Crab Fest adopts Victoria flare
It might take a scuttle across the water, but one of the region’s most anticipated seafood festivals is crawling near to town this weekend and, this year, will showcase some of Victoria’s finest chefs.
Twelve of the northwest’s top chefs will indulge sea-foodies and fun-seekers alike, as each demonstrates a personal best during the 11th-annual Dungeness Crab & Seafood Festival, taking place Oct. 13 and 14 in Port Angeles.
While the event is just a ferry jaunt away, organizers have had to work hard to amplify this year’s showcase, with an extra emphasis on what their seaside neighbour has to offer. On Oct. 13, Victoria chef and Island cooking instructor Les Chan will put on a display teaching onlookers how to create “B.C. Dim Sum with Crab.” Then, on Oct. 14, award-winning chef Garrett Schack of Vista 18 will present “Savory Dungeness Crab and Summer Squash Donuts with Spicy Bacon Aioli” to the hungry crowd.
“Canada is an important part of the success of this festival, and we know from walk-on statistics on the ferry that nearly 1,000 Victorians come over every year,” says festival producing director Scott Nagel. “So, we think it only makes sense to showcase and support Victoria, too, and really show each other what is going on right across the water.”
While the past few years have seen between 12,000 and 15,000 attendees, Nagel says the price of crab has risen exponentially, and does pose a threat to the festival’s longevity — especially as the event demands 12,000 pounds of the shellfish.
“In recessions, festivals historically do very well because they are usually free, and people can bring the whole family to have a good time,” says Nagel. “That’s no exception for us, but because we are getting all of our crab fresh, right at the start of crabbing season, it is very expensive, and people are spending less money.”
Though not every visitor will take on the challenges of navigating U.S. customs, riding the ferry and finding overnight lodging just to hang out with a bunch of crabs, Nagel encourages Islanders to take the opportunity for a day trip, with even the Coho ferry schedules increasing this year to accommodate Victorians. Of course, there will be non-seafood fare for kids and family members who prefer the land. This year’s event also offers the second-annual “Crab Revival” Sunday morn from 9-10:30am, with gospel singing accompanying an à la carte crab brunch.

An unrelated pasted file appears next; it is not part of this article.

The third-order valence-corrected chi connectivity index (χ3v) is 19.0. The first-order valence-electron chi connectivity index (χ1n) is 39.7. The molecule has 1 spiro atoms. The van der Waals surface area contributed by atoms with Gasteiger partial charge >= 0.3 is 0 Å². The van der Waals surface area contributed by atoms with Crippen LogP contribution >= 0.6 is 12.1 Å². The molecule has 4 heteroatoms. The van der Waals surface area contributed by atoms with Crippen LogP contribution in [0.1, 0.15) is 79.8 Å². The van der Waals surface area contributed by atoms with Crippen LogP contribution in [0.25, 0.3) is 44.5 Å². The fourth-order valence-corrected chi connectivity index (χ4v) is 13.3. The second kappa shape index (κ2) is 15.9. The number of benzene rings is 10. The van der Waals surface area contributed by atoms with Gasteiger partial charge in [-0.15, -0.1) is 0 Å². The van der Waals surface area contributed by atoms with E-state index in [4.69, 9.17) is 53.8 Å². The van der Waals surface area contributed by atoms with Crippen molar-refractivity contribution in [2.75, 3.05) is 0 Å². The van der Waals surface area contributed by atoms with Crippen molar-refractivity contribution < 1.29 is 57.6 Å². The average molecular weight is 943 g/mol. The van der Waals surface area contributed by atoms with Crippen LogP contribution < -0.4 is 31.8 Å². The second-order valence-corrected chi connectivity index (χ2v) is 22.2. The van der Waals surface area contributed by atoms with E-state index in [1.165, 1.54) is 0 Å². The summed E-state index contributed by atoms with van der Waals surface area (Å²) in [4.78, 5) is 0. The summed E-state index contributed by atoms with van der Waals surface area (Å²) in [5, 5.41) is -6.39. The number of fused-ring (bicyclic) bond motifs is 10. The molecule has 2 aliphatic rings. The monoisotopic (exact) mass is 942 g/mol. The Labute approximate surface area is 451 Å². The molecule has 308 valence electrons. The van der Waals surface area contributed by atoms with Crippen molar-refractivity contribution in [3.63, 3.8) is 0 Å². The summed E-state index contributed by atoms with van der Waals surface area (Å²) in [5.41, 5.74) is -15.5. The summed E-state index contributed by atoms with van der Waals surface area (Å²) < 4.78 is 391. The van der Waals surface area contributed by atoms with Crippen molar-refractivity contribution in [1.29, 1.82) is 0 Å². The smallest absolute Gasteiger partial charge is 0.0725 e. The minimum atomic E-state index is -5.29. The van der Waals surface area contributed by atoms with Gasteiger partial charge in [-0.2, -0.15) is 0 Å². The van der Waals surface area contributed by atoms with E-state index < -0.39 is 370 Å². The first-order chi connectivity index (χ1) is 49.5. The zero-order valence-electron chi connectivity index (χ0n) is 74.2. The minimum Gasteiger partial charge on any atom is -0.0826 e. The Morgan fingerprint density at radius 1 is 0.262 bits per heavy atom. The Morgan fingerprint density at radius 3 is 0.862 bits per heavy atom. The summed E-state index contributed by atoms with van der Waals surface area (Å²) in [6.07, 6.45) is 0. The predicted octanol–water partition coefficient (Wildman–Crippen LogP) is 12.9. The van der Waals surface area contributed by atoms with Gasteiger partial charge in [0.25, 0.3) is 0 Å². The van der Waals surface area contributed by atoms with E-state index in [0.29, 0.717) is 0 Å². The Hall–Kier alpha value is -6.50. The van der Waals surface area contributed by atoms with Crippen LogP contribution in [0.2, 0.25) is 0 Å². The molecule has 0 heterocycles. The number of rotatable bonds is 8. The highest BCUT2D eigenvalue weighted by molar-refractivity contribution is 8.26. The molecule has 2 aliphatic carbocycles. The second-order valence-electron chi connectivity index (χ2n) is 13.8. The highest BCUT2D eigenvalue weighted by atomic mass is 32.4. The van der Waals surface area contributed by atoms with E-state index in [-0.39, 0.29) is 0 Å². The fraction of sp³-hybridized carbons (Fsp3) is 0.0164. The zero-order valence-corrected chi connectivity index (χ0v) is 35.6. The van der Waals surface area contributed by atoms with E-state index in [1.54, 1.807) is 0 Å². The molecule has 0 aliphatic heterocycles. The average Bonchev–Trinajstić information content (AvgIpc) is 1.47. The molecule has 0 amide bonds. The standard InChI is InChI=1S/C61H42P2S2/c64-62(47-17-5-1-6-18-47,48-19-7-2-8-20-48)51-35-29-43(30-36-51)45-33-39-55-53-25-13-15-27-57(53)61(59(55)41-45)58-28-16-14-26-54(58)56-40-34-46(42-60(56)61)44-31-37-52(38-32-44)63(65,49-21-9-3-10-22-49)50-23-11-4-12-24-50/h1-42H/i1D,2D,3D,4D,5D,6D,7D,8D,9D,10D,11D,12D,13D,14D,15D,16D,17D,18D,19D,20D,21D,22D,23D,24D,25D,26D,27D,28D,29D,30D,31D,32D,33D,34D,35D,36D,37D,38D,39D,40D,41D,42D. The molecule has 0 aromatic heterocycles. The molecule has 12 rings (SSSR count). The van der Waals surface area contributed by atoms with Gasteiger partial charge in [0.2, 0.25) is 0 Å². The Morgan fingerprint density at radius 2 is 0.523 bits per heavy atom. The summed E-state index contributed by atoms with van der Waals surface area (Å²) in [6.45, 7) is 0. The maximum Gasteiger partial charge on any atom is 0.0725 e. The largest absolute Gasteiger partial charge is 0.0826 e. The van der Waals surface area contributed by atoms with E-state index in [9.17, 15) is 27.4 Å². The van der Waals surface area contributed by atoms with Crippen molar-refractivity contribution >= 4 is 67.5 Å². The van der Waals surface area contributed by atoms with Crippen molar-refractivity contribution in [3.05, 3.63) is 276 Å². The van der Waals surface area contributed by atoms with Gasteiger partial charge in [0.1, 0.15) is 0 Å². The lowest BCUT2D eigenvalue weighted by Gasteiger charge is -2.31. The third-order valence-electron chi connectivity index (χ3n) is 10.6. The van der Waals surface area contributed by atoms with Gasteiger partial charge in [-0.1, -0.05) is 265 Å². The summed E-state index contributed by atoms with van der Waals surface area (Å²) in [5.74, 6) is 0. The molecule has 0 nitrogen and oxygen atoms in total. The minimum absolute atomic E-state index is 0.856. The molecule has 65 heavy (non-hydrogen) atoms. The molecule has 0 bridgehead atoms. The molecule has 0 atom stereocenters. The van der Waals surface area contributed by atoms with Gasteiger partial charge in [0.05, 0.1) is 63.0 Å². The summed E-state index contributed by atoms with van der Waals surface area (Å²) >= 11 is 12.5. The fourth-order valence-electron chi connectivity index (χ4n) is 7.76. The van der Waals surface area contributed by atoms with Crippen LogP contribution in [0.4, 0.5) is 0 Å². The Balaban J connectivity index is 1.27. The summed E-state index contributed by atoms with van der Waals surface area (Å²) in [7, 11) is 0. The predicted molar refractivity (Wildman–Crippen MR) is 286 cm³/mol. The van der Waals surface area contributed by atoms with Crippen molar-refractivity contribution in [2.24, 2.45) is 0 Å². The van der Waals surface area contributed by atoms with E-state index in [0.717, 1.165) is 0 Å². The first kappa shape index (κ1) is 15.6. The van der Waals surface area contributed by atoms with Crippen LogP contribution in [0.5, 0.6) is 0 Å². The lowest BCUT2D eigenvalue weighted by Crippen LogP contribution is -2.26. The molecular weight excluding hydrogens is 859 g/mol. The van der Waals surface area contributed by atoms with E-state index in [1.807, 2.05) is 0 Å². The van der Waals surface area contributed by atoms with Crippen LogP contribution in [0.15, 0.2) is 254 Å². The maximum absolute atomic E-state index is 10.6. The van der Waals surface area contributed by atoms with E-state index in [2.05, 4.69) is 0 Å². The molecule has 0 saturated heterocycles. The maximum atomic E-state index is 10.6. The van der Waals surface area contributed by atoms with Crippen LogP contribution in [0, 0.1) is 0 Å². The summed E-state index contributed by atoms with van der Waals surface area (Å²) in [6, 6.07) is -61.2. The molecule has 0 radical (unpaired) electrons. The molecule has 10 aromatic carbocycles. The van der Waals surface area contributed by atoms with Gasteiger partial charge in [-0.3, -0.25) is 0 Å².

“This is really a way to celebrate the bounty of our region and the Olympic Peninsula, and build on that sense of seaside community,” says Nagel. “You pretty much can have an incredible time, then take the ferry ride home.”
For more information, visit crabfestival.org, or phone 1-360-452-6300. Admission is free.
Ready for the big one, yet?
No surprise to hear Victoria has a one-in-three probability of a seriously damaging earthquake in the next 50 years. But before you turn off to the idea that this is just another fear-mongering message about something we can’t control, the Victoria Emergency Management Agency is coming forth again this year with its free “Emergency Preparedness Workshops,” in the hopes people will take a proactive stance.
“There are many different types of emergencies that can force you to leave your home immediately, whether that’s an earthquake, fire or other event,” says Rob Johns, emergency coordinator for VEMA. “Our goal is to encourage people to be prepared for that variety of events, whether they live in a house, apartment or basement suite.”
While VEMA takes a firm stance that it’s not a matter of if, but when, Johns says a surprising number of people have not done anything to learn how to protect themselves, their families, their pets or property. Over 1,200 attended the 90-minute workshops in 2011, after the earthquake in Japan, but so far this year only 500 Victorians have participated. The next workshop will be held Mon., Oct. 15, 7-9pm at James Bay New Horizons (234 Menzies). More at PrepareVictoria.ca.
“What we see here is that many people don’t have any frame of reference. They may not have experienced any major disaster to compare it to,” says Johns. “But what we’ve learned from research into some of the worst disasters, is that if or when those people took even some preparation ahead of time, the results were lifesaving.”
Johns, who has been in an emergency management role in the city for 12 years now, says, rather than a scare tactic, emergency preparedness is just “one of the things we need to do in life.”
“This is just like putting on your seat belt. It’s something you can do that will make you more comfortable, safer and help you move forward, faster.” M